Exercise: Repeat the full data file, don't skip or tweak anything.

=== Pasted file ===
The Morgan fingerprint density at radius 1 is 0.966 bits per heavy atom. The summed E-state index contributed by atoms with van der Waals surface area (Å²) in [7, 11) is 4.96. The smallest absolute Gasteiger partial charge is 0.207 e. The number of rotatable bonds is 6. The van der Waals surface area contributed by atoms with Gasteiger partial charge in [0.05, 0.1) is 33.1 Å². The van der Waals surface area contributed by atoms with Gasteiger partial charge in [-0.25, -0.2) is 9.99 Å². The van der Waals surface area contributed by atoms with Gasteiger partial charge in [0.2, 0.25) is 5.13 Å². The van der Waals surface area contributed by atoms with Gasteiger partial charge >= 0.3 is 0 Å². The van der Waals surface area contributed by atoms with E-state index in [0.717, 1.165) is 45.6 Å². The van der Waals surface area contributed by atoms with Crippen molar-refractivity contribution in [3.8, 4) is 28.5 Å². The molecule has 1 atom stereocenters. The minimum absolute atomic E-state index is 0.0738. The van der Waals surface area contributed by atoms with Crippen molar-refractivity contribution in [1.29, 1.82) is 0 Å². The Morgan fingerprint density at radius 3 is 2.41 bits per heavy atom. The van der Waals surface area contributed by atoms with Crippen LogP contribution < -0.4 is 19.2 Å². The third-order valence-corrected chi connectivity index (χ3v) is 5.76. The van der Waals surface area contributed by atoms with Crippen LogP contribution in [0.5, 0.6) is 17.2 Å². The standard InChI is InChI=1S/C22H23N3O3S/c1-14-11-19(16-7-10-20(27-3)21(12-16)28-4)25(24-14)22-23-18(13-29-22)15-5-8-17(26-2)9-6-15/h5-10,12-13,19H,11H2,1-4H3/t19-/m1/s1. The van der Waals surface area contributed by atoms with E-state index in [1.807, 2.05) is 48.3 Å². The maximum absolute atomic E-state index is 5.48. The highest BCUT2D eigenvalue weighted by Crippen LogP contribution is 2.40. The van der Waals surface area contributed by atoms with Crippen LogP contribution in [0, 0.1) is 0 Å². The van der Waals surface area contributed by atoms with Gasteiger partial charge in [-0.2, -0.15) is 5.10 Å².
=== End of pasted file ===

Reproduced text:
The Morgan fingerprint density at radius 1 is 0.966 bits per heavy atom. The summed E-state index contributed by atoms with van der Waals surface area (Å²) in [7, 11) is 4.96. The smallest absolute Gasteiger partial charge is 0.207 e. The number of rotatable bonds is 6. The van der Waals surface area contributed by atoms with Gasteiger partial charge in [0.05, 0.1) is 33.1 Å². The van der Waals surface area contributed by atoms with Gasteiger partial charge in [-0.25, -0.2) is 9.99 Å². The van der Waals surface area contributed by atoms with Gasteiger partial charge in [0.2, 0.25) is 5.13 Å². The van der Waals surface area contributed by atoms with Gasteiger partial charge >= 0.3 is 0 Å². The van der Waals surface area contributed by atoms with E-state index in [0.717, 1.165) is 45.6 Å². The van der Waals surface area contributed by atoms with Crippen molar-refractivity contribution in [3.8, 4) is 28.5 Å². The molecule has 1 atom stereocenters. The minimum absolute atomic E-state index is 0.0738. The van der Waals surface area contributed by atoms with Crippen molar-refractivity contribution in [1.29, 1.82) is 0 Å². The Morgan fingerprint density at radius 3 is 2.41 bits per heavy atom. The van der Waals surface area contributed by atoms with Crippen LogP contribution < -0.4 is 19.2 Å². The third-order valence-corrected chi connectivity index (χ3v) is 5.76. The van der Waals surface area contributed by atoms with Crippen LogP contribution in [0.5, 0.6) is 17.2 Å². The standard InChI is InChI=1S/C22H23N3O3S/c1-14-11-19(16-7-10-20(27-3)21(12-16)28-4)25(24-14)22-23-18(13-29-22)15-5-8-17(26-2)9-6-15/h5-10,12-13,19H,11H2,1-4H3/t19-/m1/s1. The van der Waals surface area contributed by atoms with E-state index in [1.807, 2.05) is 48.3 Å². The maximum absolute atomic E-state index is 5.48. The highest BCUT2D eigenvalue weighted by Crippen LogP contribution is 2.40. The van der Waals surface area contributed by atoms with Crippen LogP contribution in [0, 0.1) is 0 Å². The van der Waals surface area contributed by atoms with Gasteiger partial charge in [-0.2, -0.15) is 5.10 Å².